“Soon, everyone was very happy with him and he was admired by all.”
He was a man on a mission.
To play for Feyenoord. To play against Ajax.
Even so, there were problems on the pitch early on, not least because of the ideas that he had imparted on a young Ajax side that now included Ronald Koeman as well as Van Basten.
It would take time for Feyenoord to embrace these patterns – something that became clear when the first Klassieker came around in the middle of September. A beating beckoned.
Ajax won 8-2 in Amsterdam.
“We were quickly down 3-0 but when we came back to 3-2 everyone was waiting for the 3-3,” remembers Troost.
“When it became 4-2 it was over.”
The game had been in the balance for an hour, Feyenoord had even been dominant, but the result spoke for itself and the Ajax directors were the ones smugly celebrating. Van Basten had scored a hat-trick. Ajax had shown they had moved on. This was humiliation for Cruyff.
Not that he saw it that way.
“Johan told me that whether you lose 1-0 or 8-2, the points remain the same.”
In hindsight, with the game between the teams coming so early in the season, Ajax were benefiting from the legacy left behind. Feyenoord were still learning the ways of Cruyff.
“If you saw Johan play football you were already impressed but when you played with him it was unbelievable,” says Troost. “In the beginning, it was certainly difficult for many players to get Johan because he does not think one or two steps ahead but three or four.”
That is how Van Basten remembers it too.
“With the years, when you get a little bit more intelligent, the game becomes a little bit easier physically because you are resolving a lot of things in your mind,” he explains.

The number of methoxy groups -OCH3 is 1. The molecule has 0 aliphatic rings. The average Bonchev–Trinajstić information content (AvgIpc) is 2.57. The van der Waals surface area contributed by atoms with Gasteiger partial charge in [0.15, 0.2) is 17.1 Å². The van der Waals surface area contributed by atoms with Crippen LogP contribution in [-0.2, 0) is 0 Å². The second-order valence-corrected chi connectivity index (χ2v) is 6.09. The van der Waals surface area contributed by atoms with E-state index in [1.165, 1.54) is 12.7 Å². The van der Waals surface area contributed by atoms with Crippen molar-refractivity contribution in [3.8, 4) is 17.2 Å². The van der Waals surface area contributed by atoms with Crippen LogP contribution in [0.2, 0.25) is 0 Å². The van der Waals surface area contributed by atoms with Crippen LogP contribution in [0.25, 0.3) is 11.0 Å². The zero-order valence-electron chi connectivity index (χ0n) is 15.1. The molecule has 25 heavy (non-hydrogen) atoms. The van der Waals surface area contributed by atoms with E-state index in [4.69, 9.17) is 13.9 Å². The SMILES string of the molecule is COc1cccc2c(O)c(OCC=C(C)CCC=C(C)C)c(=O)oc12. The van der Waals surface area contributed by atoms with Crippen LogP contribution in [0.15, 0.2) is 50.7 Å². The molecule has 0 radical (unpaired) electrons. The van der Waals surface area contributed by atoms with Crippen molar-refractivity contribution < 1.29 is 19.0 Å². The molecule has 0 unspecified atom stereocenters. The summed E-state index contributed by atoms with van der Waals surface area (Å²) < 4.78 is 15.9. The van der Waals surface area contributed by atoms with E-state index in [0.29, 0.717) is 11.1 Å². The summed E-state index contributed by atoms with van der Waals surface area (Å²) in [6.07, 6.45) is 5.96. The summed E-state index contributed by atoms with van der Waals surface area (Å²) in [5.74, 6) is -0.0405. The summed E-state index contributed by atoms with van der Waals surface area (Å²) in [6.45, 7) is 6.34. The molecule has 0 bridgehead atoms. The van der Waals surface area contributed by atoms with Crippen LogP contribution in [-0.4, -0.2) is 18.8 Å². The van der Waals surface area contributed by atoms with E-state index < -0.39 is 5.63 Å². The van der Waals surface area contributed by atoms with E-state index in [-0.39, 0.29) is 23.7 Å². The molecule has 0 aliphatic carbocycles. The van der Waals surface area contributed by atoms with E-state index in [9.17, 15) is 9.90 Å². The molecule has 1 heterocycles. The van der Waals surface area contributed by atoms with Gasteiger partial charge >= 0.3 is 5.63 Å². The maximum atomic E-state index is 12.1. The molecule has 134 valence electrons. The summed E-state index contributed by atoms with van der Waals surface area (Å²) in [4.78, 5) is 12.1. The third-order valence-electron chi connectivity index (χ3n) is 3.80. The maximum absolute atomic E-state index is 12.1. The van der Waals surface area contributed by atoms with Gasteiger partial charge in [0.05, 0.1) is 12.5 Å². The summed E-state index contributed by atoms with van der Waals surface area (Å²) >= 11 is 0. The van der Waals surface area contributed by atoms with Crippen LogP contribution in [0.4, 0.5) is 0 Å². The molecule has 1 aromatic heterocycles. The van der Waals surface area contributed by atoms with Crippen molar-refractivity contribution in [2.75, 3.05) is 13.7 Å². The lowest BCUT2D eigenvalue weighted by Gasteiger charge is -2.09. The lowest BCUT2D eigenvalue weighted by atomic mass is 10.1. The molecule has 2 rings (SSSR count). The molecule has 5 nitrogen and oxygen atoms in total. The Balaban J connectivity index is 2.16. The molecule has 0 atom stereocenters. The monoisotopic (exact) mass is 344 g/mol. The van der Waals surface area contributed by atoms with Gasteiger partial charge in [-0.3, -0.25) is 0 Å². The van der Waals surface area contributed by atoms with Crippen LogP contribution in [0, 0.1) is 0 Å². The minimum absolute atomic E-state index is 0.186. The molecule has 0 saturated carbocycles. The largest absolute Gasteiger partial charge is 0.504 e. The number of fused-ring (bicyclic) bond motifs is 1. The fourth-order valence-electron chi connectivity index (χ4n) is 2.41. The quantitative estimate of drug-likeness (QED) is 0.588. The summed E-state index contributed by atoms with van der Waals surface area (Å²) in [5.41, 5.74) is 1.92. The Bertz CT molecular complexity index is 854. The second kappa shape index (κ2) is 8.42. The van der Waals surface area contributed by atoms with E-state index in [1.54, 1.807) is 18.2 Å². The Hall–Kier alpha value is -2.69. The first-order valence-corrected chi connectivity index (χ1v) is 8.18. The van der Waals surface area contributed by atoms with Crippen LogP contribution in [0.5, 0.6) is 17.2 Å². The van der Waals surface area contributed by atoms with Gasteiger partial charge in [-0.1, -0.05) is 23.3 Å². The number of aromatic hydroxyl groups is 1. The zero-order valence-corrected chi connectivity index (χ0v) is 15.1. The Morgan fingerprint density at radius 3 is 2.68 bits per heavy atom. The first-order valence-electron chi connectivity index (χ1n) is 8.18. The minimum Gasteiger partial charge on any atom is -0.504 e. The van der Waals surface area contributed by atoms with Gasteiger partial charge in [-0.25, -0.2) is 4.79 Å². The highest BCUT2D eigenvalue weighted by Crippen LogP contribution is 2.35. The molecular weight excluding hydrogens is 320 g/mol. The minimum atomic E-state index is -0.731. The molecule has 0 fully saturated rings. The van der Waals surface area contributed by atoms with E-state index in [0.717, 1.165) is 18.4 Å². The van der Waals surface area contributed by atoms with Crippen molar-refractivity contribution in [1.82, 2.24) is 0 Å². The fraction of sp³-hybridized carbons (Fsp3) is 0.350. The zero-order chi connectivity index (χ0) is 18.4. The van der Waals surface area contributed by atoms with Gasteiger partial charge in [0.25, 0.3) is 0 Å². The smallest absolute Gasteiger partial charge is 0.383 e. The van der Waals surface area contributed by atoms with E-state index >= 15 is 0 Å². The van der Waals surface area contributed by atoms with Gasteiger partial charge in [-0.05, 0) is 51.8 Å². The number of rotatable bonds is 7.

“The way that he was playing in his last years was wonderful to watch and very interesting. I played with him and against him, I trained with him. Even then, he made it look so easy.”
Ajax might have had Van Basten but Feyenoord had quality young players of their own. Ruud Gullit was emerging as one of the country’s most promising talents. Soon, he was forming a formidable partnership with Cruyff on the pitch. Feyenoord went 14 unbeaten.
By the time of the return meeting in Rotterdam in February, the balance of power had already shifted. Feyenoord had knocked Ajax out of the cup after a replay. But the killing stroke came in front of 58,000 fans at De Kuip as the champions were put to the sword.
Gullit opened the scoring early on, Cruyff himself added a second within minutes. When it was all over, Feyenoord had won 4-1 and those Ajax directors were celebrating no more.
As Cruyff saw it, Ajax still had good players but Feyenoord had the greater team ethic now. Their movements were coordinated, while their opponents were playing as individuals. “The patterns are over,” he said of his old team. “The discipline is gone.” They lacked a leader.
Cruyff had proven his point.
For Troost, who would spend the rest of his career at Feyenoord a one-club man, before taking on the role of commercial director, that season will always hold magical memories.
“It was my first championship so it was very special,” he says, “but for the people this championship remains very special because of Johan Cruyff and the young Ruud Gullit.”
The only regret is that it did not last longer.
“I learned a lot from Johan and I would certainly have wanted to play football with these men for another year because then my own football career would have turned out differently and I would probably have played more international matches too.”
There was a point during the season that Cruyff remarked that Feyenoord no longer needed him. He had reshaped things and set them on a new path. With the team flying and on their way to a first title in a decade, it was a charming observation.
In this instance, he was wrong.
“I already missed him after the first game of the new season,” says Troost.
Without him, Ajax duly regained the title and it would be almost another full decade before Feyenoord’s next Eredivisie success. Long before then, Cruyff had made his peace with his old club, guiding Ajax to more European glory in 1987. Forgiven but not forgotten.
His legend only enhanced by his season of revenge.